Measuring the effectiveness of early warnings
The capacity of NMHSs to provide effective weather and climate services that support impact-based early warnings is highly variable. A number of NMHSs, particularly in Africa and in SIDS, operate with low capacity, funding and visibility. They also face challenges in communicating and disseminating their products and retaining qualified staff. At the same time, countries such as Bangladesh, Cuba, India and the Philippines demonstrate that effective early warning systems can save lives and reduce the loss of livelihoods and assets.
Efforts to measure early warning effectiveness reveal the components and mechanisms required. Comparing the loss of lives and livelihoods due to recent event with losses due to events of similar intensity in the more distant past helps to making the case for the effectiveness of early warning systems.
Prior to the Indian Ocean Tsunami in 2004, research focused on specific disaster events and the effectiveness of the warning systems. Since then, a small number of regional and global reviews have been undertaken that assess early warning systems across different hazards and identify gaps and needs against the four elements of an effective multi-hazard, impact-based early warning system – these are a risk-informed system design, a monitoring, forecasting and warning service, communication and dissemination, and public access and ability to respond to the warning.
These reviews usually reveal gaps in the capacity for undertaking certain hazard monitoring and forecasting. They also show an insufficient integration of available risk information into early warnings, resulting in alerts that do not provide information about the potential impacts based on an understanding of the level of risk. Local preparedness to act on warnings is also, typically, inadequate.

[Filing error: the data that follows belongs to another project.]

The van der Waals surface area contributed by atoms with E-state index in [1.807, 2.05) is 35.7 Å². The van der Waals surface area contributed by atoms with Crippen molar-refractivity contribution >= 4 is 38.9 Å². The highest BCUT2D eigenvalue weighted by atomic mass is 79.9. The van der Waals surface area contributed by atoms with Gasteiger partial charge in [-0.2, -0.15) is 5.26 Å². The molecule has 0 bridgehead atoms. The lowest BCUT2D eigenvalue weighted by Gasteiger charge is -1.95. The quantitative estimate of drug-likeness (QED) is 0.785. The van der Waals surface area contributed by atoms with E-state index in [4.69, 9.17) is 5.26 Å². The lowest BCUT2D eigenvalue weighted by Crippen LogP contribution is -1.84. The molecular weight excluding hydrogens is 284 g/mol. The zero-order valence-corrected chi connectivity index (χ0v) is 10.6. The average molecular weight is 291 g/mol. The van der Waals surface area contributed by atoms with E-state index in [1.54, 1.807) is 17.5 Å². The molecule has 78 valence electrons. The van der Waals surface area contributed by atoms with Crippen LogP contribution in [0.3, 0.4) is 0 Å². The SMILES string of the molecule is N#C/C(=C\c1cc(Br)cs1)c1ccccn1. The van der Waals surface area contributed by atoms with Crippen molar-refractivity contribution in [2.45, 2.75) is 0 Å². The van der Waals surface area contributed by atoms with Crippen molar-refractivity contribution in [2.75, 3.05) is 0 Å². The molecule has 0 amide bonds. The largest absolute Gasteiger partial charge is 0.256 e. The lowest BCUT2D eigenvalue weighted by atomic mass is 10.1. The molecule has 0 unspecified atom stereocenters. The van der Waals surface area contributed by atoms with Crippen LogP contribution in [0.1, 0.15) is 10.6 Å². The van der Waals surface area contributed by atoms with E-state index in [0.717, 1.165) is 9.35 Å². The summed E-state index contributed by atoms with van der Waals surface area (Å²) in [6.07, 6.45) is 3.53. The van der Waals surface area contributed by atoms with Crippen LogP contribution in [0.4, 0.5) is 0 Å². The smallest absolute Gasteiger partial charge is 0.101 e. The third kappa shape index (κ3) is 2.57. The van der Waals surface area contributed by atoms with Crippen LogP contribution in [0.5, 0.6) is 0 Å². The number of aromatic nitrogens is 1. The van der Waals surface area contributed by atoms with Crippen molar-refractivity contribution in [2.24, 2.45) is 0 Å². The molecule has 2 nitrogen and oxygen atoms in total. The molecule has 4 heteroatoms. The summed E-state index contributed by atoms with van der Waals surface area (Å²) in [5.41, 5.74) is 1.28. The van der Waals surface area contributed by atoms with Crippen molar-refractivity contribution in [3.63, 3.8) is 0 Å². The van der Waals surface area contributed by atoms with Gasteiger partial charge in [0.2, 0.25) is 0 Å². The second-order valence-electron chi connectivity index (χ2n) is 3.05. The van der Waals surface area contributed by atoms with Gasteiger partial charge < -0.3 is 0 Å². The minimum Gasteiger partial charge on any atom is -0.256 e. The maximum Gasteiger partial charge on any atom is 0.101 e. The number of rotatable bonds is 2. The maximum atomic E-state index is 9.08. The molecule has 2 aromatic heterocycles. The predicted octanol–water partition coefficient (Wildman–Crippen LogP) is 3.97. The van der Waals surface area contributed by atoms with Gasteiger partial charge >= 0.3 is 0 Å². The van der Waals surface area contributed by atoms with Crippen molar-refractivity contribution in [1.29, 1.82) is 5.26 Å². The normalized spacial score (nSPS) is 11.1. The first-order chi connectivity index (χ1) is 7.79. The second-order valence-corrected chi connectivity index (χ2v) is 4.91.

It is now generally recognized that the effectiveness of a NMHS cannot be looked at separately from the actions of a broader set of national actors and development sectors. For example, the responsibility for issuing warnings and ensuring the security of the population typically lies with the civil protection authority, not with the NMHS.
Evaluating the economic benefits of weather and climate services has recently been the focus of significant research. While these studies are not normalized and systematically applied, they are used effectively in programmes and projects to demonstrate the cost-return of investment in early warning. NMHSs also use cost-benefit analysis for making the case for investments in public services.
Despite these research advances, few countries currently measure the effectiveness of their early warning system. The tools and metrics to support such efforts are not sufficiently developed.
Metrics that assess early warning effectiveness would help to guide priorities for programming, institutional capacity development and related resource allocation. Metrics would contribute to the strategic plans of NMHSs, the alignment of national needs with development-partners’ support and facilitate access to climate finances. They would provide a basis for reviewing the effectiveness of an early warning post-disaster. They would also be required for international reporting requirements.
The value of partnerships
Rough estimates of the high-priority investment needs for NMHSs in developing countries exceed US$ 1.5 billion to US$ 2 billion, with an additional US$ 400 million to US$ 500 million per year required for operating and maintenance costs (World Bank, 2013). Most of the required resources will need to come from national governments and other in-country sources of investment such as the private sector.